OCTOBER TERM, 2000
SHAFER v. SOUTH CAROLINA
CERTIORARI TO THE SUPREME COURT OF SOUTH CAROLINA No. 00-5250. Argued January 9, 200l-Decided March 20, 2001
Under recent amendments to South Carolina law, capital jurors face two questions at the sentencing phase of the trial. They decide first whether the State has proved beyond a reasonable doubt the existence of any statutory aggravating circumstance. If the jury fails to agree unanimously on the presence of a statutory aggravator, it cannot make a sentencing recommendation. In that event, the trial judge is charged with sentencing the defendant to either life imprisonment or a mandatory minimum 30-year prison term. If, on the other hand, the jury unanimously finds a statutory aggravator, it then recommends one of two potential sentences-death or life imprisonment without the possibility of parole. No other sentencing option is available to the jury.
A South Carolina jury found petitioner Shafer guilty of murder, armed robbery, and conspiracy. During the trial's sentencing phase, Shafer's counsel and the prosecutor disagreed on the application of Simmons v. South Carolina, 512 U. S. 154, to this case. This Court held in Simmons that where a capital defendant's future dangerousness is at issue, and the only sentencing alternative to death available to the jury is life imprisonment without possibility of parole, due process requires that the jury be informed of the defendant's parole ineligibility. Shafer's counsel maintained that Simmons required the trial judge to instruct the jury that under South Carolina law a life sentence carries no possibility of parole. The prosecutor, in opposition, urged that no Simmons instruction was required because the State did not plan to argue to the jury that Shafer would be a danger in the future. Shafer's counsel replied that the State had in fact put future dangerousness at issue by introducing evidence of a postarrest assault by Shafer and jail rules violations. The judge refused to charge on parole ineligibility, stating that future dangerousness had not been argued. The judge also denied Shafer's counsel leave to read in his closing argument lines from the controlling statute stating plainly that a life sentence in South Carolina carries no possibility of parole. Mter the prosecution's closing argument, Shafer's counsel renewed his plea for a life without parole instruction on the ground that the State had placed future dangerousness at issue by repeating the statements of an alarmed witness at the crime scene that Shafer and his accomplices "might come back." The trial judge again denied the request. Quoting a passage from the relevant
statute but not the full text, the judge twice told the jury that "life imprisonment means until the death of the defendant." During its sentencing deliberations, the jury asked the judge whether, and under what circumstances, someone convicted of murder could become eligible for parole. The judge responded that "[p]arole eligibility or ineligibility is not for your consideration." The jury unanimously found beyond a reasonable doubt the aggravating factor of murder while attempting armed robbery, and recommended the death penalty, which the judge imposed.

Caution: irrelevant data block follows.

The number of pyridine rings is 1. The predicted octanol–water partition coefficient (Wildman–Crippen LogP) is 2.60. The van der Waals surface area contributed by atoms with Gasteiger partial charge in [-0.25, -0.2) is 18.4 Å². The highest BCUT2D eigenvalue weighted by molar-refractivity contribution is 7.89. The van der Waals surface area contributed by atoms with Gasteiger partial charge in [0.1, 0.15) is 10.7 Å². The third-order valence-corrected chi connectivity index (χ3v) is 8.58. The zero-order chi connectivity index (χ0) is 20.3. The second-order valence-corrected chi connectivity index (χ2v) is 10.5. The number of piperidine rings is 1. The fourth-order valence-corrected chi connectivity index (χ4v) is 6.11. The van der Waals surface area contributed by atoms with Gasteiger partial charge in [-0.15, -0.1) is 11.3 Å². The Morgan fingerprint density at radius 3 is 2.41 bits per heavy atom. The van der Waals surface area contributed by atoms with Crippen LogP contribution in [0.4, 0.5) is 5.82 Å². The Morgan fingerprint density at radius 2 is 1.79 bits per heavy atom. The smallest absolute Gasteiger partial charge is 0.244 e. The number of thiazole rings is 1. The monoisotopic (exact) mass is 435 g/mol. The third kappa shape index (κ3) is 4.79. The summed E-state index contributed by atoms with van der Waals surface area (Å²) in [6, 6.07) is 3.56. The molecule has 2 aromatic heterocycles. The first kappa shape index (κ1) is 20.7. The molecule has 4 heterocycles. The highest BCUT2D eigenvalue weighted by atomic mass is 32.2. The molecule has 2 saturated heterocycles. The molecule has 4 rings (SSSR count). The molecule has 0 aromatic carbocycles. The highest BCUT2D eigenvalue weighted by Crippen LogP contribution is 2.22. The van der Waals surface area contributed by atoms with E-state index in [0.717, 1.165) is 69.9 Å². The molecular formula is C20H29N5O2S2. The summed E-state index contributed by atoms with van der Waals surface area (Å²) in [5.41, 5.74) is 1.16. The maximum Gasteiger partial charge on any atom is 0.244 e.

The South Carolina Supreme Court affirmed. Without considering whether the prosecutor's evidentiary submissions or closing argument in fact placed Shafer's future dangerousness at issue, the court held Simmons generally inapplicable to the State's "new sentencing scheme." Simmons is not triggered, the South Carolina court said, unless life without parole is the only legally available sentence alternative to death. Currently, the court observed, when a capital jury begins its sentencing deliberations, three alternative sentences are available: (1) death, (2) life without the possibility of parole, or (3) a mandatory minimum 30-year sentence. Since an alternative to death other than life without the possibility of parole exists, the court concluded, Simmons no longer constrains capital sentencing in South Carolina.
1. The South Carolina Supreme Court incorrectly interpreted Simmons when it declared the case inapplicable to South Carolina's current sentencing scheme. That court's reasoning might be persuasive if the jury's sentencing discretion actually encompassed the three choices the court identified: death, life without the possibility of parole, or a mandatory minimum 30-year sentence. But, that is not how the State's new scheme works. Under the law now governing sentencing proceedings, if the jury finds an aggravating circumstance, it must recommend a sentence, and its choices are limited to death and life without parole. When the jury makes the threshold determination whether a statutory aggravator exists, a tightly circumscribed factual inquiry, none of Simmons' due process concerns yet arise. At that stage, there are no "misunderstanding[s]" to avoid, no "false choice[s]" to guard against. See Simmons, 512 U. S., at 161 (plurality opinion). The jury, as aggravating circumstance factfinder, exercises no sentencing discretion itself. If no aggravator is found, the judge takes over and has sole authority to impose the mandatory minimum so heavily relied upon by the State Supreme Court. It is only when the jury endeavors the moral judgment whether to impose the death penalty that parole eligibility may become critical. Correspondingly, it is only at that stage that Simmons comes